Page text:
Study reveals lifelong antisocial people have smaller brains than others

This includes stealing, aggression and violence, bullying, and lying.

An international team of neuroscientists conducted a study on the brains of bullies, and they found the brains of lifelong antisocial people (exhibiting life-course-persistent antisocial behavior) to be physically smaller than other brains. The study was published in the journal, The Lancet. MRI brain scans were used by the neuroscientists to come to this grim conclusion. The scans also showed that there are differences in the brain structure of those who exhibit persistent antisocial behavior.

Dr. Christina Carlisi, lead author on the study, says, “Our findings support the idea that, for the small proportion of individuals with life-course-persistent antisocial behavior, there may be differences in their brain structure that make it difficult for them to develop social skills that prevent them from engaging in antisocial behavior. These people could benefit from more support throughout their lives.”

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The study was conducted based on 672 participants, of which 80 were categorized to exhibit lifelong antisocial behavior. This includes activities such as “stealing, aggression and violence, bullying, lying, or repeated failure to take care of work or school responsibilities.” 151 of the participants were found to exhibit adolescence-limited antisocial behavior, while 441 were found to have low antisocial behavior.

Dr. Carlisi says, “Most people who exhibit antisocial behavior primarily do so only in adolescence, likely as a result of navigating socially difficult years, and these individuals do not display structural brain differences. It is also these individuals who are generally capable of reform and go on to become valuable members of society.”

The age of all the participants was 45 when the MRI scans were taken. The scans were taken from the participants in the Dunedin Study. The below image (A), taken from the published study, shows that the parcel-wise surface area is significantly smaller in the lifelong antisocial behavior group compared to the low antisocial behavior group.

Analyses showed widely distributed patterns of smaller surface area across 282 of 360 parcels in participants with life-course-persistent antisocial behavior than in those in the low group (figure 1A). | Image: Associations between life-course-persistent antisocial behaviour and brain structure in a population-representative longitudinal birth cohort.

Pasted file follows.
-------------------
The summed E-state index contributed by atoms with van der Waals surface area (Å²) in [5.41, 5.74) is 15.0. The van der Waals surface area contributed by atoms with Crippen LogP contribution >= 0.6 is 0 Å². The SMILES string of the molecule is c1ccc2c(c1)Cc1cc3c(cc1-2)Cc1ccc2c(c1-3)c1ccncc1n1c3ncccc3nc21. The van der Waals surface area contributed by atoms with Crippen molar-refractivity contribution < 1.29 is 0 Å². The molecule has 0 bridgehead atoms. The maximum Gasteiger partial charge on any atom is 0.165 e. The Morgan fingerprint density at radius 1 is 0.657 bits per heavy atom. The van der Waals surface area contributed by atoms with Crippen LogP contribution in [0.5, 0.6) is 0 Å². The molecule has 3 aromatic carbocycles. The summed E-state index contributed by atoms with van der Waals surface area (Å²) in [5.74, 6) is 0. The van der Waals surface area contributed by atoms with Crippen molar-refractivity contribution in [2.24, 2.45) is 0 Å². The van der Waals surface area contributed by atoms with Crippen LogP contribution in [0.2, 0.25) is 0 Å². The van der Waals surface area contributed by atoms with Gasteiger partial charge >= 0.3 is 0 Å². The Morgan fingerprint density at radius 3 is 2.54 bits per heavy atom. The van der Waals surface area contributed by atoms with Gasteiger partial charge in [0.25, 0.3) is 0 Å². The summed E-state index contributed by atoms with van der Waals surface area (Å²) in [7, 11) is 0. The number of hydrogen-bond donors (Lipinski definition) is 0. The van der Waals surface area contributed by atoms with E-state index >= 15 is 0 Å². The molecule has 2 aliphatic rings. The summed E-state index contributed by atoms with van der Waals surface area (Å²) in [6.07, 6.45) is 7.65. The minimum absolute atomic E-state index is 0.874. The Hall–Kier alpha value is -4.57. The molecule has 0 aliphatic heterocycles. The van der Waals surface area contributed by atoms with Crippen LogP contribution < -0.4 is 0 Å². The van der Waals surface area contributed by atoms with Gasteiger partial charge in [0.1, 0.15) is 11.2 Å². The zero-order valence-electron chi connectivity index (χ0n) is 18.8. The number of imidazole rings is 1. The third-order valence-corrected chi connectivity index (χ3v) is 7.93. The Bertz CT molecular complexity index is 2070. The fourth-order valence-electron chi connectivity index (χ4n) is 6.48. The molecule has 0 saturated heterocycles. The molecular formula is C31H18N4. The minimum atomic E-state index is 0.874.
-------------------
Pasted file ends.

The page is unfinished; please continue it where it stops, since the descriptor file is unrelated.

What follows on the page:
The second figure (B), also taken from the published study, shows that the parcel-wise surface area is significantly smaller in the lifelong antisocial behavior group compared to the adolescence-limited antisocial behavior group.

Comparisons of parcel-wise surface area between the life-course-persistent and adolescence-limited antisocial behavior groups showed that the life-course-persistent group had smaller surface area in 125 parcels. | Image: Associations between life-course-persistent antisocial behaviour and brain structure in a population-representative longitudinal birth cohort.
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The study also compared other measurements and found that mean cortical thickness was lower in the lifelong antisocial behavior group, compared to the low antisocial behavior group. However, the study found that:

  • There were no significant differences in the parcels between the adolescence-limited antisocial behavior group and the low antisocial behavior.
  • There were no significant differences in the parcel-wise cortical thickness between the lifelong antisocial behavior group and the adolescence-limited antisocial behavior group.

The study was able to then conclude based on these observations, along with others not mentioned, that lifelong antisocial behavior reflects in physical differences of the brain. The significant differences were found mainly in the lifelong antisocial group, and not the low antisocial and adolescence-limited antisocial groups. It is not to be assumed that bullies, thieves, and loners have smaller brains. The study finds that lifelong antisocial behavior is required for these physical differences to be notable.

Co-author Profesor Essi Vidig commented on the limitations of the study, saying, “It is unclear whether these brain differences are inherited and precede antisocial behavior, or whether they are the result of a lifetime of confounding risk factors (eg, substance abuse, low IQ, and mental health problems) and are therefore a consequence of a persistently antisocial lifestyle.”

However, the study’s findings will definitely be useful for further neuropsychological studies, and how we can better treat antisocial behavior. These findings are especially important in an age where social media and the digital world makes us less physically social every day. The authors also mention the need for long-term, dedicated studies that can help understand the brain more in regards to lifelong antisocial behavior.

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